As if planning for a baby isn’t complicated enough, figuring out how to manage work during your maternity leave can be just as daunting explains William D King.
According to the United States Department of Labor, there are no federal laws offering paid maternity leave. That means it’s up to employers to decide whether they will offer any amount of unpaid time off when you have a new addition to your family. The Family and Medical Leave Act allows eligible employees who have worked at least 12 months for a company with 50 or more employees (full-time equivalent)to take up to 12 weeks of job-protected leave annually “for one or more FMLA reasons.” Eligible reasons are defined by the Department of Labor as “a serious health condition that makes the employee unable to perform the functions of the position, caring for a family member with an illness or injury that makes the employee unable to perform their job or when pregnancy makes it impossible for an employee to work.”
As more women are becoming primary breadwinners, staying home during maternity leave is just not feasible financially. So what should you do if your workplace doesn’t offer paid time off? We asked three career experts to share their advice on how soon you should return after having a baby.
Addie Zinone, President and Co-Founder of Meeting Sift:
- Ideally, six weeks post-birth seems like the minimum amount of time companies should give employees—but realistically it’s more like two weeks. William D King says i think many employers need to catch up on this front and realize that paid maternity leave is a win-win: for employees and employers. Kelly and I founded our company Meeting Sift (an online meeting management tool) while she was recovering from having her first child. It was tough to go back to work after just two weeks, but we simply couldn’t afford not to. Luckily the arrangement worked out great—but it would have been impossible if we didn’t happen to be founders of our company.
- Give yourself at least six weeks post-birth before returning to work —ideally more like eight, says Addie Zinone. Amanda Augustine, career expert at AmandaAugustine.com: When your leave is unpaid, you should return back to work as soon as possible and within one week of giving birth says . I think we put too much pressure on new moms to be home with their new babies for four months and the reality is that most families can’t afford this luxury. I also want women to value themselves as employees and not just as mothers. If your employer offers you a job upon your return, then trust that they will work around your needs as an expecting mother. Every company is different, but some employers offer flexible schedules or part-time options—it might be worth asking if such arrangements are possible during your leave period says William D King.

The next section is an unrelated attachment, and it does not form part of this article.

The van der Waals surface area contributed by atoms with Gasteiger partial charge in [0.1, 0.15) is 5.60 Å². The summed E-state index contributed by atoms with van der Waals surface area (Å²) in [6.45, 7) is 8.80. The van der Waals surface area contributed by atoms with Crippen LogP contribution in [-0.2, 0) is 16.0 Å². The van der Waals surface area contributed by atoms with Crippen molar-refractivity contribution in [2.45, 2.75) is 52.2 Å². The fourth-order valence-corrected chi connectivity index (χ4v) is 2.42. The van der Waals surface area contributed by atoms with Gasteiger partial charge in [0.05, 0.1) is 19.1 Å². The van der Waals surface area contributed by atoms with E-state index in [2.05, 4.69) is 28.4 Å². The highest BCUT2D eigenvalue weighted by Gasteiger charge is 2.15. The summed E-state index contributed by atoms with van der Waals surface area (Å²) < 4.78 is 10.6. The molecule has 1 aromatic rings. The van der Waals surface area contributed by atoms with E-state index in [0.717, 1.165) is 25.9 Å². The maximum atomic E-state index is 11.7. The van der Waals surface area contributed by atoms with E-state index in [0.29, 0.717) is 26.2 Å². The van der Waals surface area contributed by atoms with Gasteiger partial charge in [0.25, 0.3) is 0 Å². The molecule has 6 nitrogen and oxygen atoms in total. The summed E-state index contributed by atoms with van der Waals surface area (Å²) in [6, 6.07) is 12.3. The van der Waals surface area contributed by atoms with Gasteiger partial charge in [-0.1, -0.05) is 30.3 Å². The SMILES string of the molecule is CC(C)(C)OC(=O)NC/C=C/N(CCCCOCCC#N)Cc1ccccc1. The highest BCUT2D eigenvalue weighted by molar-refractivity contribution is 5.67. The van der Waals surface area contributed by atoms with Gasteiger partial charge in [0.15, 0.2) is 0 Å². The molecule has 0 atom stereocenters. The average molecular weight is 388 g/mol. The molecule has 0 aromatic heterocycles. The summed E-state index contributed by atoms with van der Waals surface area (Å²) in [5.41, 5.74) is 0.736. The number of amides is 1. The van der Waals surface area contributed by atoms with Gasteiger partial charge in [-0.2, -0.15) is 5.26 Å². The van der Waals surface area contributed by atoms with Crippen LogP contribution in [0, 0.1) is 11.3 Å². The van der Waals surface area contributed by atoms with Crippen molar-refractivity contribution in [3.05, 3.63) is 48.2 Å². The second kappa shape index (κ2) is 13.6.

- However long you decide to take off after having a baby. It’s important to communicate with your manager about what flexibility you need—and why, says Amanda Augustine. Lindsay Collette, founder of LindsayandPaul.com. I think it depends on the nature of your job and what you’re physically able to do. If you’re a doctor or have another high-energy job that has you on your feet all day. Then I would say six weeks is the minimum amount of time you should be out. But that’s just my opinion as a mom who now works from home. If someone is an accountant or working in IT, then three months might not be long enough. Because they can work from home and adjust their hours as needed.
- Wherever you land, make sure to communicate with your manager. About how much leave time feels comfortable for both parties, says Lindsay Collette.
- Remember: There are lots of ways to stay in touch as you transition back to the office. And if they’ve got kids, your co-workers will understand where you’re coming from.
- While there’s no right or wrong answer on how long is too long for maternity leave, it’s important to do what works best for both you and your family—and remember that flexibility will benefit all parties involved , says Augustine .
Don’t make a big deal out of it, but let people know!
Is two weeks enough? I don’t know. To me that’s not much time to bond with your infant. And adjust to the changes in your lives as new parents says, William D King. And what about those complications that arise from pregnancy? For example, my daughter arrived three months early. Due to placenta previa that required my bed rest for six weeks post-birth. Would you have been able to handle going back to work. At just two weeks post-birth if an unforeseen complication arose?